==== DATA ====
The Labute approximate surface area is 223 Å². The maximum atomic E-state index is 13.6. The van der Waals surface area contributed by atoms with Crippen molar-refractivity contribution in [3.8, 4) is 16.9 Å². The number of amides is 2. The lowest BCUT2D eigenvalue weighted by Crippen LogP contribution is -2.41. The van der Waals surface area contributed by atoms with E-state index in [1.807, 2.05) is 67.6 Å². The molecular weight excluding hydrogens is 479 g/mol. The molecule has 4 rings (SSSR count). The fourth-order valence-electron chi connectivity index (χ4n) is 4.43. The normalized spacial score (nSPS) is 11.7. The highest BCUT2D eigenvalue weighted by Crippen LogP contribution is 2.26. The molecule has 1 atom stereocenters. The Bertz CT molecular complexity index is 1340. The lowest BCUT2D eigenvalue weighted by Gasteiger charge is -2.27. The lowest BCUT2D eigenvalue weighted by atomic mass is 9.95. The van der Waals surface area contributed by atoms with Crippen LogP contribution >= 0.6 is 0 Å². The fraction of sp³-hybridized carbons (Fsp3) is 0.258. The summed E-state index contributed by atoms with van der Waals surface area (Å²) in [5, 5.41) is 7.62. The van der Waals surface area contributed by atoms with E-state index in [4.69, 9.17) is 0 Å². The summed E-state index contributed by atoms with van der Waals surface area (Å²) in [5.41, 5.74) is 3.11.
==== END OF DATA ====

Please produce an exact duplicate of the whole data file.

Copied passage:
The Labute approximate surface area is 223 Å². The maximum atomic E-state index is 13.6. The van der Waals surface area contributed by atoms with Crippen molar-refractivity contribution in [3.8, 4) is 16.9 Å². The number of amides is 2. The lowest BCUT2D eigenvalue weighted by Crippen LogP contribution is -2.41. The van der Waals surface area contributed by atoms with E-state index in [1.807, 2.05) is 67.6 Å². The molecular weight excluding hydrogens is 479 g/mol. The molecule has 4 rings (SSSR count). The fourth-order valence-electron chi connectivity index (χ4n) is 4.43. The normalized spacial score (nSPS) is 11.7. The highest BCUT2D eigenvalue weighted by Crippen LogP contribution is 2.26. The molecule has 1 atom stereocenters. The Bertz CT molecular complexity index is 1340. The lowest BCUT2D eigenvalue weighted by Gasteiger charge is -2.27. The lowest BCUT2D eigenvalue weighted by atomic mass is 9.95. The van der Waals surface area contributed by atoms with Crippen LogP contribution >= 0.6 is 0 Å². The fraction of sp³-hybridized carbons (Fsp3) is 0.258. The summed E-state index contributed by atoms with van der Waals surface area (Å²) in [5, 5.41) is 7.62. The van der Waals surface area contributed by atoms with E-state index in [4.69, 9.17) is 0 Å². The summed E-state index contributed by atoms with van der Waals surface area (Å²) in [5.41, 5.74) is 3.11.